PITTSBURGH (KDKA) — The rumors about former Steelers’ coach Bill Cowher returning to coaching have swirled for years, but Cowher says he’s happy working for CBS Sports as an analyst.

It allows him time to dedicate to his passions, like beating melanoma, which is the cancer that took his wife, Kaye, in 2010.

“When she was young, she was in North Carolina in the tobacco fields picking tobacco and probably was not using suntan lotions,” said Cowher of his wife.

“So, as a child growing up; again, that’s why I say the older you are, be more aware of your body, and there [are] little signs that are there that can help you then make sure that you nip this early enough so that it does not become lethal.”

Cowher has thrown his support behind a group aimed at wiping out melanoma.

“Skin cancer is incredibly common,” says Dr. Elizabeth K. Kale, of Melanoma Exposed. “In fact, one in five Americans will develop some type of skin cancer in their lifetime. That includes non-melanoma types, which are much more common, which are basal and sqamous carcinoma. Melanoma though is without question the most deadly accounting for more than 75 percent of skin cancer related deaths.”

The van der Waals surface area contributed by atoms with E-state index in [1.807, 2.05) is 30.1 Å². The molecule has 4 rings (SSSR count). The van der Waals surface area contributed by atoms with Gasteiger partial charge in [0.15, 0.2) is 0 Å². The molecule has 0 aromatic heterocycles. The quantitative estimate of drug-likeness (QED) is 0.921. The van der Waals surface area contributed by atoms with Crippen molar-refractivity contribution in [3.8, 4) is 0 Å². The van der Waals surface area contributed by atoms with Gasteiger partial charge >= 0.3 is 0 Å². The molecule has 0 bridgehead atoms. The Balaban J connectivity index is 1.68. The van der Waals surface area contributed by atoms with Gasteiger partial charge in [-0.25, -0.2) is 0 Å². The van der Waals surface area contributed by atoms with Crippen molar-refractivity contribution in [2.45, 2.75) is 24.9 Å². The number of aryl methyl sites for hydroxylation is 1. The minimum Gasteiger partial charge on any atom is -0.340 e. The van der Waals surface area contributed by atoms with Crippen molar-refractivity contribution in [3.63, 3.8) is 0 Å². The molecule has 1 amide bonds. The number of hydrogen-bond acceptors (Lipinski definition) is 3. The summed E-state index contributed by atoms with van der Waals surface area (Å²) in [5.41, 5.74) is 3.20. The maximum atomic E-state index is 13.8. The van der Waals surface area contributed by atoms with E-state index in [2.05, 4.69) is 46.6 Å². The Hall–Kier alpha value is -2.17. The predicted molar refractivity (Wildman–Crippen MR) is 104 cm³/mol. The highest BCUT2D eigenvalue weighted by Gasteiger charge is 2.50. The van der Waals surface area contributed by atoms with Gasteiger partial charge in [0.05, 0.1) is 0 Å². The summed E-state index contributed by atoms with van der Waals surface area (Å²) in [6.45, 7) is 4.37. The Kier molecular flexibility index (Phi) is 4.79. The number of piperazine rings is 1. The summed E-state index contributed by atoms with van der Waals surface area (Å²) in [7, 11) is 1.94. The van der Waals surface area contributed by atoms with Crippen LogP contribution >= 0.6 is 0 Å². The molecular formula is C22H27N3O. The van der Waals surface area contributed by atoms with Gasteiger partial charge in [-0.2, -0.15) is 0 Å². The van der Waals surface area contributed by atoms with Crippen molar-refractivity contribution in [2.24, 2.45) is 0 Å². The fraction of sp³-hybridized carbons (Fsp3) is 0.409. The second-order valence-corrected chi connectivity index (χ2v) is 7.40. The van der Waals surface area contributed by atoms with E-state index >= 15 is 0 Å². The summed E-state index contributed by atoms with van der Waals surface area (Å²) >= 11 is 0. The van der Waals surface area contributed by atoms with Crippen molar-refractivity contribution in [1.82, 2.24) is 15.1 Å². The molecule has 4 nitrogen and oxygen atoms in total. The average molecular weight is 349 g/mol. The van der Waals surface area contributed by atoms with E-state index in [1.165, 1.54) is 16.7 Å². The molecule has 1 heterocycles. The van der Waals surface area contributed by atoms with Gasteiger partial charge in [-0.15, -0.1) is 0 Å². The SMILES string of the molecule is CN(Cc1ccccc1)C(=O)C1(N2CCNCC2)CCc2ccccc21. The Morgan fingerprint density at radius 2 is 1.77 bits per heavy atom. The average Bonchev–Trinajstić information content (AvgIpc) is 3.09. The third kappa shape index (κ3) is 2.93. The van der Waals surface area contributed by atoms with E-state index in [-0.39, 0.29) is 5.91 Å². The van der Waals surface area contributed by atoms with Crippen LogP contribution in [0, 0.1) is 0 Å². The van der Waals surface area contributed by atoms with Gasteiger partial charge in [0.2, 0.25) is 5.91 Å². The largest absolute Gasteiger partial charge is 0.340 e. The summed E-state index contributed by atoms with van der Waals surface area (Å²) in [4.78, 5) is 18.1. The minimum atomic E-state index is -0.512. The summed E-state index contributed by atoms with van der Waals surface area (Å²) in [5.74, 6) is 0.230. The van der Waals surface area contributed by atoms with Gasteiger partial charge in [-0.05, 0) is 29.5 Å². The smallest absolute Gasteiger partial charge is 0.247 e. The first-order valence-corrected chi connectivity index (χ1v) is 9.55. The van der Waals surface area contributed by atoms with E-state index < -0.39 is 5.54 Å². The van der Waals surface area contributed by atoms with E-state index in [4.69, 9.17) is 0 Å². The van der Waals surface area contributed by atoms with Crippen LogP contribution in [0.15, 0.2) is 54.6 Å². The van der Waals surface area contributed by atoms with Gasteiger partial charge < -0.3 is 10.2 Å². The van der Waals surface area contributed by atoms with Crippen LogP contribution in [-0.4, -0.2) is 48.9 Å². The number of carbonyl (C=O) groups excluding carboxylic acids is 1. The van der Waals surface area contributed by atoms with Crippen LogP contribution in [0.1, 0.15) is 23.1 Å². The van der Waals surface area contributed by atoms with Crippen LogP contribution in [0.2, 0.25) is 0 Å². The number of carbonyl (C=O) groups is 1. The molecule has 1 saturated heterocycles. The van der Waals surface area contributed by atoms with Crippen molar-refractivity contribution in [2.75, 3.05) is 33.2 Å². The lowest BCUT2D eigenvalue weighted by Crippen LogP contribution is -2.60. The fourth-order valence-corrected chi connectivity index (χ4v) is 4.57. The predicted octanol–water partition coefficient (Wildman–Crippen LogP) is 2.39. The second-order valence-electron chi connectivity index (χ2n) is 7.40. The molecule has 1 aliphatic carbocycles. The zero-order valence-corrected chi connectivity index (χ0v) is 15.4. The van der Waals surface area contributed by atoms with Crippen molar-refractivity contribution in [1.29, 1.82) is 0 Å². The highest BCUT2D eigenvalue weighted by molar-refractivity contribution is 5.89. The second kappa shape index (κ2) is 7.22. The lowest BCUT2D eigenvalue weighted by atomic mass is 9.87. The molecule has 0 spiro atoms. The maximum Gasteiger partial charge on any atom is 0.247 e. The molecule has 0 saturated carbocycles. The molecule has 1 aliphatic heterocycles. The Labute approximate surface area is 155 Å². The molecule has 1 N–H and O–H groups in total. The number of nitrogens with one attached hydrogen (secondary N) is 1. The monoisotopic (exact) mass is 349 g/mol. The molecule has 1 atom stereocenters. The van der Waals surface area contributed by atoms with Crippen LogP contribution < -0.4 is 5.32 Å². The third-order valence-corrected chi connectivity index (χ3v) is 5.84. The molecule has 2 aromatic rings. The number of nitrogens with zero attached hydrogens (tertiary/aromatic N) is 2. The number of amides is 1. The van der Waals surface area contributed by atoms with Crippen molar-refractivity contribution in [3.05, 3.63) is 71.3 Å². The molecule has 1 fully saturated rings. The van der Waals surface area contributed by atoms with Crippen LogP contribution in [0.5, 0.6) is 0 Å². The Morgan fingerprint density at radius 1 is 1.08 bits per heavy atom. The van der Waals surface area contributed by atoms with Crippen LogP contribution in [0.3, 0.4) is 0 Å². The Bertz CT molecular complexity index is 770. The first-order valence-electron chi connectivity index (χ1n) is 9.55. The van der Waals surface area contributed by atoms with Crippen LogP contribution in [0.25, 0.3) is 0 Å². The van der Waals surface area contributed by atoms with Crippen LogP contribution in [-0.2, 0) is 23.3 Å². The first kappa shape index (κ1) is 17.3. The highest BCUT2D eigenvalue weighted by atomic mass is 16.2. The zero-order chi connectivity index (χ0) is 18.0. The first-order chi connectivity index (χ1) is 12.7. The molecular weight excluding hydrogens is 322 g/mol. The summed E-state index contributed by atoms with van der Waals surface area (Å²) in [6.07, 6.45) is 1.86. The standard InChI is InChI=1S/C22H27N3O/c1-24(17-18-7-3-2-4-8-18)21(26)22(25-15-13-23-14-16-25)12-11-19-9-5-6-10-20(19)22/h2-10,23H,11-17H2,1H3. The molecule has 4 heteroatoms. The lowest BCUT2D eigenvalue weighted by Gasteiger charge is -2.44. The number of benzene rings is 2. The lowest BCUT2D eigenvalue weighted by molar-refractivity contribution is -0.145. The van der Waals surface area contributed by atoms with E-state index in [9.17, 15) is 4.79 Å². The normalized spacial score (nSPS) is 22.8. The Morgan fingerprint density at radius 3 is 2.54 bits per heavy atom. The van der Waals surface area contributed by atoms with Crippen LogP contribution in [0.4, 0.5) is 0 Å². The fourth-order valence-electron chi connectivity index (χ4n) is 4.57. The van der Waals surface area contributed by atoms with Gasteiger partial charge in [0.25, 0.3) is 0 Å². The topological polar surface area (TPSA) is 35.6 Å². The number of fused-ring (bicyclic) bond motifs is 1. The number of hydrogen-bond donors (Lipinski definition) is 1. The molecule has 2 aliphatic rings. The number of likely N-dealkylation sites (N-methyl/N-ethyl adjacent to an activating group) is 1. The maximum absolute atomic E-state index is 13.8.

Known as a no-nonsense coach when he roamed the Steelers’ sidelines, Cowher knows the facts about melanoma, and that macho, tough men are not immune.

“Wear large brimmed hats, suntan lotion, staying out of the tanning booths. Don’t worry about your tan. Worry about your skin,” says Cowher. “Like you said men are twice as likely to die from this as women and if you know that – and also know that if you get detected early – you can cure that. But once it gets inside you, it’s lethal and deadly and we are trying to tell as many people as we can about this.”

Now, Cowher is doing PSAs for the group, Melanoma Exposed.com, urging base-line screening tests before it’s too late.

“The good news is it is not too late,” Cowher adds. “People used to take the approach, the damage is already done. Why bother now? There are some very good studies that if you start today to protect yourself, you can decrease your chance for getting melanoma later in life.”

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